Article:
What are Diagnostic Analytics?
Diagnostic analytics, just like descriptive analytics, uses historical data to answer a question. But instead of focusing on “what,” diagnostic analytics addresses the critical question of “why” an occurrence or anomaly occurred within your data.
Diagnostic analytics also happen to be the most overlooked and skipped step within the analytics maturity model. Anecdotally, we see most customers attempting to go from “what happened” to “what will happen” without ever taking the time to address the “why did it happen” step. This type of analytics helps companies answer questions such as:
- Why did our company sales decrease in the previous quarter?
- Why are we seeing an increase in customer churn?
- Why are a specific basket of products vastly outperforming their prior year sales figures?
Diagnostic analytics tends to be more accessible and fit a wider range of use cases than machine learning or predictive analytics. You might even find that it solves some business problems you earmarked for predictive analytics use cases.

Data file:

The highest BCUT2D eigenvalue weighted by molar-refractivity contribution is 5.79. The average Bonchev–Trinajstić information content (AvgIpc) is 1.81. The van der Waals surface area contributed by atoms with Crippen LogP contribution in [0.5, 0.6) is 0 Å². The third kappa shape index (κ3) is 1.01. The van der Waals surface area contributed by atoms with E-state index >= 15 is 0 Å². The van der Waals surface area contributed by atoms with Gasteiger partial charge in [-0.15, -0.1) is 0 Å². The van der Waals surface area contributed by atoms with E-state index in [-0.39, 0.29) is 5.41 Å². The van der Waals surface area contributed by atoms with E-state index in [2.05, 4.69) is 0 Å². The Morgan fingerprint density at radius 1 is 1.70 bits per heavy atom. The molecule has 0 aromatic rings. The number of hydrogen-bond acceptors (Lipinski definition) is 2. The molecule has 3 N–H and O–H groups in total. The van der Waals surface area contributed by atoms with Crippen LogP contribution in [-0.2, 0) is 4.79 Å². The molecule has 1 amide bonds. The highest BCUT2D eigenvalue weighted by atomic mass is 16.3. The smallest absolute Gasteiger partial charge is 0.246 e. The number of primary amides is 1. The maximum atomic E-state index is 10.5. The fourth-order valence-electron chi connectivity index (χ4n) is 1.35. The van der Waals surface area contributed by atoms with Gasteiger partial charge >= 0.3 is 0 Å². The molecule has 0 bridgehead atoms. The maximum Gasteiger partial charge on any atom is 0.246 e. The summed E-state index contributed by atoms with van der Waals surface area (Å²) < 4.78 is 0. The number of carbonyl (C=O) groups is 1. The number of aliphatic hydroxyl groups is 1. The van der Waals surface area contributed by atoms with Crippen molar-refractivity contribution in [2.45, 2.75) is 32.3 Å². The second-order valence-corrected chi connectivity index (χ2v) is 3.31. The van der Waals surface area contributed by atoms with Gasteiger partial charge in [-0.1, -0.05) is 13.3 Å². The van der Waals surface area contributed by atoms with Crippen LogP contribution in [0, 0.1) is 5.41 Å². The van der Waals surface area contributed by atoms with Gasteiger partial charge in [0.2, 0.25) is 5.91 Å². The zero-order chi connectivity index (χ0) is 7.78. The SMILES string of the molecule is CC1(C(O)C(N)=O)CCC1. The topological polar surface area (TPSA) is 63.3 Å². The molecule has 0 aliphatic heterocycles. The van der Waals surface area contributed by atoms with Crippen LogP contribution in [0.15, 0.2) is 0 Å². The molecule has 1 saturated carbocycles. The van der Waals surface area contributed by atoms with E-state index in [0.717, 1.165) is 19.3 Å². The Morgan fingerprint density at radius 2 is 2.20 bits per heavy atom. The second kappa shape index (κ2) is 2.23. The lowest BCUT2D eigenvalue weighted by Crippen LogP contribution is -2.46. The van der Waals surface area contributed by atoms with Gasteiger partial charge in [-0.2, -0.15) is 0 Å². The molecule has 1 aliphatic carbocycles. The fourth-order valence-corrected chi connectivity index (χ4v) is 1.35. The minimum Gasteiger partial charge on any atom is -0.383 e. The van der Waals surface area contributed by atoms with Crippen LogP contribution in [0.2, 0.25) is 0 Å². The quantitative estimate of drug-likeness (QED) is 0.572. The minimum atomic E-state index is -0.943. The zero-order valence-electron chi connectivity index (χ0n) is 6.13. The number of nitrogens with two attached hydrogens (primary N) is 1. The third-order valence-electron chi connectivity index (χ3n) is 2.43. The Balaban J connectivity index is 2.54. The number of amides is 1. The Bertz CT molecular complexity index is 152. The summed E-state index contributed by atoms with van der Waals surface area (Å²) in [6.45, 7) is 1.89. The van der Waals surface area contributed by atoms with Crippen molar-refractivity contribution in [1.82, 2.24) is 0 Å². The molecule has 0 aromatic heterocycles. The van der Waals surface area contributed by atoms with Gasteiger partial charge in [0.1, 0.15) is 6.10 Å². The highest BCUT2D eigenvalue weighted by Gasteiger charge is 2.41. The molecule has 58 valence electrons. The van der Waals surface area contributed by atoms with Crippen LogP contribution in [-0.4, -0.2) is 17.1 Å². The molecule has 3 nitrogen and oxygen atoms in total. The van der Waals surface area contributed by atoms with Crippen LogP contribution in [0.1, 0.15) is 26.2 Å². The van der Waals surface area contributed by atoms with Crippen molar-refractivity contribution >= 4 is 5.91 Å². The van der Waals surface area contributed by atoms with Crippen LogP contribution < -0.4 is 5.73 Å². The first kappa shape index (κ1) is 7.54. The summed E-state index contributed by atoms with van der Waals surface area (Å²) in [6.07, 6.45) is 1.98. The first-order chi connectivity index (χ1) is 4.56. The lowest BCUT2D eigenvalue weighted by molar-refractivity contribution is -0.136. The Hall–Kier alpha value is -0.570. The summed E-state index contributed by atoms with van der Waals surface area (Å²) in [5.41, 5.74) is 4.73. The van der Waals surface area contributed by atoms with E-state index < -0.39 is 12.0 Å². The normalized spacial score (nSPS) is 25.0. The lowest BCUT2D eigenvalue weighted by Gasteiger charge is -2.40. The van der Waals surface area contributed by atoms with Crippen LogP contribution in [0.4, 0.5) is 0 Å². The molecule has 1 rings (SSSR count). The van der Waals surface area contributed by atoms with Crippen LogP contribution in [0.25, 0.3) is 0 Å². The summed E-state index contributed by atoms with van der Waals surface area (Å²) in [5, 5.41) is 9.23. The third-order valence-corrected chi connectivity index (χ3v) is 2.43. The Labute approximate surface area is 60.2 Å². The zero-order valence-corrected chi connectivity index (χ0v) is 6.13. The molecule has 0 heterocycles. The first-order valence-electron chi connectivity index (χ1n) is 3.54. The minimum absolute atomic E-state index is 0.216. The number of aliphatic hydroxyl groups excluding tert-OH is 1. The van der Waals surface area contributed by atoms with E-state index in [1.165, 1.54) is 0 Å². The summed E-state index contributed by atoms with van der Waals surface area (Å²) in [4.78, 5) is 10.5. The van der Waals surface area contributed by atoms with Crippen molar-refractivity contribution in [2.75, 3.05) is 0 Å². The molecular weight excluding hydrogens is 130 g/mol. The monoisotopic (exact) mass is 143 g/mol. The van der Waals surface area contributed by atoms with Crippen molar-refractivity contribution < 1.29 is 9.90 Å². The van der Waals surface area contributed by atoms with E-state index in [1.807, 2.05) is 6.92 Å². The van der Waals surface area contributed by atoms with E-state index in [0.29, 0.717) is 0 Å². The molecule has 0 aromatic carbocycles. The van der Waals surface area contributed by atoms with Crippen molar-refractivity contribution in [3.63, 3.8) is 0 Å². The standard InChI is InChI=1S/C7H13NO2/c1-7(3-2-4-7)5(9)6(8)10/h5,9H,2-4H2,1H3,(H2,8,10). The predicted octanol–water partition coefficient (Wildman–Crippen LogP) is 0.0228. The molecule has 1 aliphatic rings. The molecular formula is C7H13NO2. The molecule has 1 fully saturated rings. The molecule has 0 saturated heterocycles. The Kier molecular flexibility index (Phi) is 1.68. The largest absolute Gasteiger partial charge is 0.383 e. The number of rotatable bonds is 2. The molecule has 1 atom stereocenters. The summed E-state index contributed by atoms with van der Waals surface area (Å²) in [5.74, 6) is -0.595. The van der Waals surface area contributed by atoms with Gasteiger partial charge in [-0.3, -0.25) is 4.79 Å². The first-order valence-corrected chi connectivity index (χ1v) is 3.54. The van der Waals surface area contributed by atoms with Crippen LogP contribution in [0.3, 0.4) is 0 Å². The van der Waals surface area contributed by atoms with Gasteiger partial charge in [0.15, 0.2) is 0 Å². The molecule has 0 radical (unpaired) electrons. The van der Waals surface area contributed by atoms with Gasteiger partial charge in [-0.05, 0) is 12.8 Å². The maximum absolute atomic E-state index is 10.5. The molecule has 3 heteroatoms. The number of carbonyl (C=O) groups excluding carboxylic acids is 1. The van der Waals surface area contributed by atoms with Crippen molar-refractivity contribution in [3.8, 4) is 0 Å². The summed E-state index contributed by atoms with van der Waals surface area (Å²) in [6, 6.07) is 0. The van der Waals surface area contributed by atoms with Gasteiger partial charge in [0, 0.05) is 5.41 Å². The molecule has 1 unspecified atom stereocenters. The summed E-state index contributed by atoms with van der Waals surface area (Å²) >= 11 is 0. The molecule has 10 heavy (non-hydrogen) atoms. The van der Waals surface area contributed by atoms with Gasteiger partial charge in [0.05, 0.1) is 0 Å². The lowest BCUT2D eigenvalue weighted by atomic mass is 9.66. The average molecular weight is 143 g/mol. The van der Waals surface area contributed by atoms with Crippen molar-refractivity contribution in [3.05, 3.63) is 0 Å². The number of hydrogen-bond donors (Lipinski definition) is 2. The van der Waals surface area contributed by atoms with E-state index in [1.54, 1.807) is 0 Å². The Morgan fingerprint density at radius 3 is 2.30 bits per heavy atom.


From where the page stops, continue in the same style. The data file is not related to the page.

How Do You Get Started with Diagnostic Analytics?
Being at the diagnostic analytics phase likely means you’ve adopted a modern analytics tool. Most modern analytics tools contain a variety of search-based, or lightweight artificial intelligence capabilities. These features allow for detailed insights a layer deeper. To be clear, these are an effective lightweight means to address diagnostic analytics use cases but are not a means to a full-scale implementation.
Diagnostic analytics is an important step in the maturity model that unfortunately tends to get skipped or obscured. If you cannot infer why your sales decreased 20% in 2020, then jumping to predictive analytics and trying to answer “what will happen to sales in 2021” is a stretch in advancing upward in the analytics maturity model.
Continue with Ember as we take a look at the third type of Business Analytics: Predictive Analytics.